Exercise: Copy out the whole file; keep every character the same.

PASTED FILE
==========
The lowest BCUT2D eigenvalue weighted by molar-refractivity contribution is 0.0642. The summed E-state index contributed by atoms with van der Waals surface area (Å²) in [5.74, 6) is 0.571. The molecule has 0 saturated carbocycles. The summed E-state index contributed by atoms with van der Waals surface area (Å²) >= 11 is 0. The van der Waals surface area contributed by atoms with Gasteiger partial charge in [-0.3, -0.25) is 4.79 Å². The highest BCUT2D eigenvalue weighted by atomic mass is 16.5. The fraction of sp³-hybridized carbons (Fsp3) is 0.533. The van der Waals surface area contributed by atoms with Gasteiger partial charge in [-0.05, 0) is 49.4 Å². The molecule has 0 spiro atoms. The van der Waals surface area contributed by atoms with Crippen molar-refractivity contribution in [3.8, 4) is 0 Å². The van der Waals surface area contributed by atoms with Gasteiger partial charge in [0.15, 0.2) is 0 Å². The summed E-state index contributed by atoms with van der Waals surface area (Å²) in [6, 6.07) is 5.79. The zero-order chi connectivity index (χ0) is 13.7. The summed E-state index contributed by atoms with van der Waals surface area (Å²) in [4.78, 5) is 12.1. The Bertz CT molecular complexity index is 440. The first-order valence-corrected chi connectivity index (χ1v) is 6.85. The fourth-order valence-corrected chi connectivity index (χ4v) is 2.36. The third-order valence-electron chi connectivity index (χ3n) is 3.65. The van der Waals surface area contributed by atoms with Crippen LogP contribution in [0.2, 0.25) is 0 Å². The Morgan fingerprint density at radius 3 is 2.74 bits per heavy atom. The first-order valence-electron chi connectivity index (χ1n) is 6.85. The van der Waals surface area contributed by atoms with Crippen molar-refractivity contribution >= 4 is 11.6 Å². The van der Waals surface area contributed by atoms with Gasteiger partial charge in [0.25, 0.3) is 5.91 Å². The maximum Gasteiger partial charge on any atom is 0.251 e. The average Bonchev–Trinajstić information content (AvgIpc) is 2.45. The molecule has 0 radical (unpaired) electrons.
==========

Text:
The lowest BCUT2D eigenvalue weighted by molar-refractivity contribution is 0.0642. The summed E-state index contributed by atoms with van der Waals surface area (Å²) in [5.74, 6) is 0.571. The molecule has 0 saturated carbocycles. The summed E-state index contributed by atoms with van der Waals surface area (Å²) >= 11 is 0. The van der Waals surface area contributed by atoms with Gasteiger partial charge in [-0.3, -0.25) is 4.79 Å². The highest BCUT2D eigenvalue weighted by atomic mass is 16.5. The fraction of sp³-hybridized carbons (Fsp3) is 0.533. The van der Waals surface area contributed by atoms with Gasteiger partial charge in [-0.05, 0) is 49.4 Å². The molecule has 0 spiro atoms. The van der Waals surface area contributed by atoms with Crippen molar-refractivity contribution in [3.8, 4) is 0 Å². The van der Waals surface area contributed by atoms with Gasteiger partial charge in [0.15, 0.2) is 0 Å². The summed E-state index contributed by atoms with van der Waals surface area (Å²) in [6, 6.07) is 5.79. The zero-order chi connectivity index (χ0) is 13.7. The summed E-state index contributed by atoms with van der Waals surface area (Å²) in [4.78, 5) is 12.1. The Bertz CT molecular complexity index is 440. The first-order valence-corrected chi connectivity index (χ1v) is 6.85. The fourth-order valence-corrected chi connectivity index (χ4v) is 2.36. The third-order valence-electron chi connectivity index (χ3n) is 3.65. The van der Waals surface area contributed by atoms with Crippen LogP contribution in [0.2, 0.25) is 0 Å². The Morgan fingerprint density at radius 3 is 2.74 bits per heavy atom. The first-order valence-electron chi connectivity index (χ1n) is 6.85. The van der Waals surface area contributed by atoms with Crippen molar-refractivity contribution >= 4 is 11.6 Å². The van der Waals surface area contributed by atoms with Gasteiger partial charge in [0.25, 0.3) is 5.91 Å². The maximum Gasteiger partial charge on any atom is 0.251 e. The average Bonchev–Trinajstić information content (AvgIpc) is 2.45. The molecule has 0 radical (unpaired) electrons.